Bristol Bay Trout Fishing

Bristol Bay trout fishing, compared to the Lower 48’s blue-ribbon streams, is simply a couple notches above. It is astounding—the number and quality of rainbow trout, Dolly Varden and Arctic char that exist in the Bristol Bay region.

In this video, James Johnson, head guide and owner at Katmai Trophy Lodge and Naknek River Camp on the Naknek River, discusses trout fishing opportunities in western Alaska. Specifically, he discusses small-stream fishing in the area, including some tips and tactics. James grew up at fishing lodges and has a wealth of knowledge few can fathom.

Bristol Bay trout vary. You have small rivers with large populations of leopard rainbows, larger rivers with smaller populations of gigantic lake-run rainbows, and everything in between. In the small streams, trout numbers are generally high, but truly large fish (by Alaska standards; lets say over 25”) can be hard to come by. But there are usually a few around. They tend to be a little spooky, and most anglers spook them before they get a chance to fish to them. A key tip for small streams is that if you want a chance to fish to the best the creek might have, you need to stay back, out of the water if possible. Then, start by fishing close, and work your casts farther out. Small Bristol Bay streams are generally clear, and if you use your eyes, stay back, and fish slowly, you just might have a crack at some of the bigger fish.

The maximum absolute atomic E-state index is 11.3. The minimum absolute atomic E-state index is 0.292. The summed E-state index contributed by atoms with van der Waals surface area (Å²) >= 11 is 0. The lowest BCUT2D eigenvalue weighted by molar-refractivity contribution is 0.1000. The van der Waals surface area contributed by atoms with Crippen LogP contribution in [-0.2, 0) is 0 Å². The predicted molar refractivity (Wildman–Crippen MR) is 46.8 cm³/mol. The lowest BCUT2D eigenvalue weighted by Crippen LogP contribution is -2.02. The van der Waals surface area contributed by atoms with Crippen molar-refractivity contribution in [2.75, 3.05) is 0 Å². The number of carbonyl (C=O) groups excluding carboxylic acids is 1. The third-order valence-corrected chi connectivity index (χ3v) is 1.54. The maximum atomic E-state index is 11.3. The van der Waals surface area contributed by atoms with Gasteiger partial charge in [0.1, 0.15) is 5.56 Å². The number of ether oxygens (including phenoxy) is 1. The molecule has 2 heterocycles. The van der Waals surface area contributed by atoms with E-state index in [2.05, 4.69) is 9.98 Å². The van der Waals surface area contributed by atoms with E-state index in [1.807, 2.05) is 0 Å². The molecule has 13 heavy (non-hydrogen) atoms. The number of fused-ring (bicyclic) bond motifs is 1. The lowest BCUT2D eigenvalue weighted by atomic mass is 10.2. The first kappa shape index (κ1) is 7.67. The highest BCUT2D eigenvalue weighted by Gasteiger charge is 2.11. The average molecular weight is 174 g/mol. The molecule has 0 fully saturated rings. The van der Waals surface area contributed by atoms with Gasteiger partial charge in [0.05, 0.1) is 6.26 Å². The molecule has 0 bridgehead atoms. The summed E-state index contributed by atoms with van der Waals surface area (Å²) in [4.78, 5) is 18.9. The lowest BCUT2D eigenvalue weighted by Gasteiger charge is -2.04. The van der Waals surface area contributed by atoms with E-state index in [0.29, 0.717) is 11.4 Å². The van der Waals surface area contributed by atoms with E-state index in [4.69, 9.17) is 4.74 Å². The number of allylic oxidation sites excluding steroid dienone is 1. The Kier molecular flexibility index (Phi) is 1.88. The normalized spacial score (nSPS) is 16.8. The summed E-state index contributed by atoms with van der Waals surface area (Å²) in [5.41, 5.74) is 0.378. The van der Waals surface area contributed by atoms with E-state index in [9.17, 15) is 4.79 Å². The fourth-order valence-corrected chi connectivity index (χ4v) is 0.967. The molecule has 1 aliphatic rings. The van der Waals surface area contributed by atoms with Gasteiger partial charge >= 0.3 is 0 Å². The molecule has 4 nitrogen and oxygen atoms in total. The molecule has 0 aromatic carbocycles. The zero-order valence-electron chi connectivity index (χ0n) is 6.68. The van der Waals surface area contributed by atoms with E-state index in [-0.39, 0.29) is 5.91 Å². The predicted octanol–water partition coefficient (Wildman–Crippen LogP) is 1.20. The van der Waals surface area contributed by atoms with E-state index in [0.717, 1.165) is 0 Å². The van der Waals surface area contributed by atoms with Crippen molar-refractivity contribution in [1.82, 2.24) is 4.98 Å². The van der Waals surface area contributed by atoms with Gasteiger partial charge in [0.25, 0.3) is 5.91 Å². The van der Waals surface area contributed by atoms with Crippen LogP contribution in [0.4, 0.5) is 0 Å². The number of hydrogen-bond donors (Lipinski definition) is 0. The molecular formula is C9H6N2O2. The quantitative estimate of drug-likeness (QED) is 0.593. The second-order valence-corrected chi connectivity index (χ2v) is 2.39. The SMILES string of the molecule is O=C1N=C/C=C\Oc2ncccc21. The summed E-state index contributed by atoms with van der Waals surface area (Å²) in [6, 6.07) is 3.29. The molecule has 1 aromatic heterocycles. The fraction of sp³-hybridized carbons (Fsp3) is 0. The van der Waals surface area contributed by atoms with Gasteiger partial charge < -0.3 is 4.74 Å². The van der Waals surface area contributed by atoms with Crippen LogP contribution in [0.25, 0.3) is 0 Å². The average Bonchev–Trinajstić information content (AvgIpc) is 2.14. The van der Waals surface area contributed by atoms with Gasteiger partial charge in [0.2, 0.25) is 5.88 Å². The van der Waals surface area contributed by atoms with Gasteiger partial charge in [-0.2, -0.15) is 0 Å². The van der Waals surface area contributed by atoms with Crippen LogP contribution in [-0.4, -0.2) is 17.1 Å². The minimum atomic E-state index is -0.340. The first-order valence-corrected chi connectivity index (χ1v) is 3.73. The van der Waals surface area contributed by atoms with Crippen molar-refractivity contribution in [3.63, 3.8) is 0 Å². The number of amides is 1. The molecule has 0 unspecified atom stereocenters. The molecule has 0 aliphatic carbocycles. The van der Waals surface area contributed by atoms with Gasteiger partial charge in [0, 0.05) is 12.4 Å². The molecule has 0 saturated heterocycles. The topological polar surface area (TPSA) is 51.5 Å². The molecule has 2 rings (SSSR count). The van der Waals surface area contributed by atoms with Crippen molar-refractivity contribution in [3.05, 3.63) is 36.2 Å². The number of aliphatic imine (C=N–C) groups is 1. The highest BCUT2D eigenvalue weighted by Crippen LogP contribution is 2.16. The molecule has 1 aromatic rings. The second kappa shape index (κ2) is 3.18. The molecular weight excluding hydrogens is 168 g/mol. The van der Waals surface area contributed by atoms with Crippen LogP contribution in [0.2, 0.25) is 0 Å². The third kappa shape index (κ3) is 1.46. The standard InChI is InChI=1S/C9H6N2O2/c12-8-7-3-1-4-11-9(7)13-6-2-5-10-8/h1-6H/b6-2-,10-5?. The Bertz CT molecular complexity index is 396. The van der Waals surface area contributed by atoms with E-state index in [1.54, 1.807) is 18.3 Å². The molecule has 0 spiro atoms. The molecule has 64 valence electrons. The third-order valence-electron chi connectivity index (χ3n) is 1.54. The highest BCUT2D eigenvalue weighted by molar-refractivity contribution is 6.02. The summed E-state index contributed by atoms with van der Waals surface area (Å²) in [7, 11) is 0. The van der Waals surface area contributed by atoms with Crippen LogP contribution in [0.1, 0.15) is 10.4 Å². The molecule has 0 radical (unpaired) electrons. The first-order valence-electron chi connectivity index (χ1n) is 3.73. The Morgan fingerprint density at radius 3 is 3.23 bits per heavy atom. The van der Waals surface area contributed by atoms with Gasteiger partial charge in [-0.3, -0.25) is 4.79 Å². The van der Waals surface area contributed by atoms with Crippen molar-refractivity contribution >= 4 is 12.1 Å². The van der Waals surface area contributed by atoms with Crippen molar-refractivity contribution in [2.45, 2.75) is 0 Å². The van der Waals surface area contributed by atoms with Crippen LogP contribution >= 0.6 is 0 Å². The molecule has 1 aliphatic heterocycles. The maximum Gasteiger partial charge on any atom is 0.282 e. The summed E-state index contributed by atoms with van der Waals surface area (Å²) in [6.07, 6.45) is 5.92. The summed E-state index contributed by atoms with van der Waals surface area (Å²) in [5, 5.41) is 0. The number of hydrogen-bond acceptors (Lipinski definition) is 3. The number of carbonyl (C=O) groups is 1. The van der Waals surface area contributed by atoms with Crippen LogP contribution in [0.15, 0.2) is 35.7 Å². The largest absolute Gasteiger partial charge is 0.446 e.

bristol bay troutJames also talks a little about reading water. “The fish don’t want to sit on the treadmill.” That means that generally, the fish aren’t in the fastest water—some cover or structure is what will attract trout. 10% of the water contains 90% of the fish, and this applies to Bristol Bay trout in streams large and small.

Bristol Bay fishing is something every serious fly anglers should experience. Since there are so many different streams in the area, perhaps several trips are in order. With very low angling pressure last year, the trout fisheries should be especially healthy this year. With the pandemic on the downhill slide, and especially robust fish populations, this is the year to go!

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